Skip to navigation | Skip to main content | Skip to footer
Menu Search the University of Manchester siteSearch

Alternatively, use our A–Z index

Dr Melanie Giles - further information

Additional Information

Teaching and Administration
At undergraduate level, I teach on a variety of core and option modules, including 'History of Archaeology' and Themes in Archaeology', 'Introduction to European Archaeology', 'European Prehistory', and the cross-School interdisciplinary course: 'Living and Dying in the Ancient World'. I am module director for the third year courses on the 'Dissertation' and 'Theory and Practice in Archaeology'. I also teach option courses in 'Death and Burial' (level 3) and the MA level 'Prehistory' and 'Producing and Consuming Heritage' modules'. I am also a key part of Archaeology's Admissions and Recruitment team. 
 
Supervision areas
I am interested in supervising students in later prehistoric communities of northern Europe, focusing on:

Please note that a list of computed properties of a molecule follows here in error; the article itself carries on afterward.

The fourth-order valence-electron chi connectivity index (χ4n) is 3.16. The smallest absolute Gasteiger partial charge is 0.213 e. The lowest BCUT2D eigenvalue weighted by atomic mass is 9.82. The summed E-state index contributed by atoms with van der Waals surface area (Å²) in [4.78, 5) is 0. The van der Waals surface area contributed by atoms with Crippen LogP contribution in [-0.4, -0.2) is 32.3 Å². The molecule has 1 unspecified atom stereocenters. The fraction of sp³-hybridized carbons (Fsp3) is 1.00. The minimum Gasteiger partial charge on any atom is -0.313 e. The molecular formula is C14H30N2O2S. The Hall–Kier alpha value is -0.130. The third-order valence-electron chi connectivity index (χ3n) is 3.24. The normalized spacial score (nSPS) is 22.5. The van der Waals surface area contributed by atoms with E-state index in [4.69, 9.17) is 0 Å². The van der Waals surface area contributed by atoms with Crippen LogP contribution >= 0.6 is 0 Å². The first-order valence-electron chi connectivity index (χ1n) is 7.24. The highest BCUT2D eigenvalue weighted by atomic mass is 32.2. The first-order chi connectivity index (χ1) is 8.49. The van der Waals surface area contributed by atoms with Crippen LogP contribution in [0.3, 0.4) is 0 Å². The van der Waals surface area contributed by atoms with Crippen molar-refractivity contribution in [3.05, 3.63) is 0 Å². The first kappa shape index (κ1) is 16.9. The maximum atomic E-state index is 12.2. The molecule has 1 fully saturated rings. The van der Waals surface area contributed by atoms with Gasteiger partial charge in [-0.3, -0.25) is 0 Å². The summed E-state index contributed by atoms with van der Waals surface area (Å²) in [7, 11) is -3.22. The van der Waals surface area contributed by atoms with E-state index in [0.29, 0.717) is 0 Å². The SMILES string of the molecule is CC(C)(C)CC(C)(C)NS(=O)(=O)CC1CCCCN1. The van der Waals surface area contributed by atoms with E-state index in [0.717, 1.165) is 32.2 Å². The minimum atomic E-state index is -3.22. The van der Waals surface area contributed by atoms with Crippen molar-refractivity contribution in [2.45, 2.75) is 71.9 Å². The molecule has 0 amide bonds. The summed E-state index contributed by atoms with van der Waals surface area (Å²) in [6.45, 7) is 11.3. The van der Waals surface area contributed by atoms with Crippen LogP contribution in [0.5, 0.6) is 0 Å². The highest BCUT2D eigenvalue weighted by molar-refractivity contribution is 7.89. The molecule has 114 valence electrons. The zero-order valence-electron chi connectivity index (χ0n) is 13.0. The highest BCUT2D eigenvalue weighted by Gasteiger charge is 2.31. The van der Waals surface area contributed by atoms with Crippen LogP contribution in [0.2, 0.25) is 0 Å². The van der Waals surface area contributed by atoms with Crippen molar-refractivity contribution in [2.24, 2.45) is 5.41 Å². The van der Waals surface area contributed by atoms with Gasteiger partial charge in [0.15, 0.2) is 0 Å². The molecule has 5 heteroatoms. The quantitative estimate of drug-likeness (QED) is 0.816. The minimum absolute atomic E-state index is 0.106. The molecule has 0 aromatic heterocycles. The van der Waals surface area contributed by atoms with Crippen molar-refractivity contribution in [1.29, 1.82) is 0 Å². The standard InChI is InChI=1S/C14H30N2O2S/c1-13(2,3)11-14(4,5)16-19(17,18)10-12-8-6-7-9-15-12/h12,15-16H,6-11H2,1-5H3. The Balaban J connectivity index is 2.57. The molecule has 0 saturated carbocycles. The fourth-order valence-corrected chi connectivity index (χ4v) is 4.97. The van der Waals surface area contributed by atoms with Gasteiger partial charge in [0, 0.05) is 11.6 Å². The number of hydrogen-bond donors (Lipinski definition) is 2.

• Approaches to identity (particularly the issue of the Celts)
  • The archaeology of death, burial and funerary practice
  • Social space, place and inhabitation
  • Materiality, technology, art and aesthetics
I will also consider supervising topics which address these themes, in other periods.
In addition, I will accept students intending to study:
  • The history of archaeology (particularly antiquarian studies)
  • Integrating theory and practice: methodological studies addressing the professional development of the discipline
  • Representing the past
Fieldwork
The Yorkshire Wolds Project is a multi-disciplinary, inter-institutional project which aims to investigate the inhabitation of the Wolds from early prehistory to the present day. The project involves a long-term collaboration between Manchester University and two partners: the Wharram Landscape Project and the Wolds Research Project, Department of Archaeology, University of York. It is centred on the Birdsall Estate in north Yorkshire and its surrounding environs. Working closely with landowners, tenant farmers and local communities, its aim is to teach and enhance graduate fieldwork skills, within a strong research programme. Training elements include field survey, aerial photographic interpretation, excavation, recording and material culture processing, data analysis and interpretation, archival research and oral history. Landscape research is being carried forward through a series of projects which address period-specific issues. Please see the Wolds Project website for further details.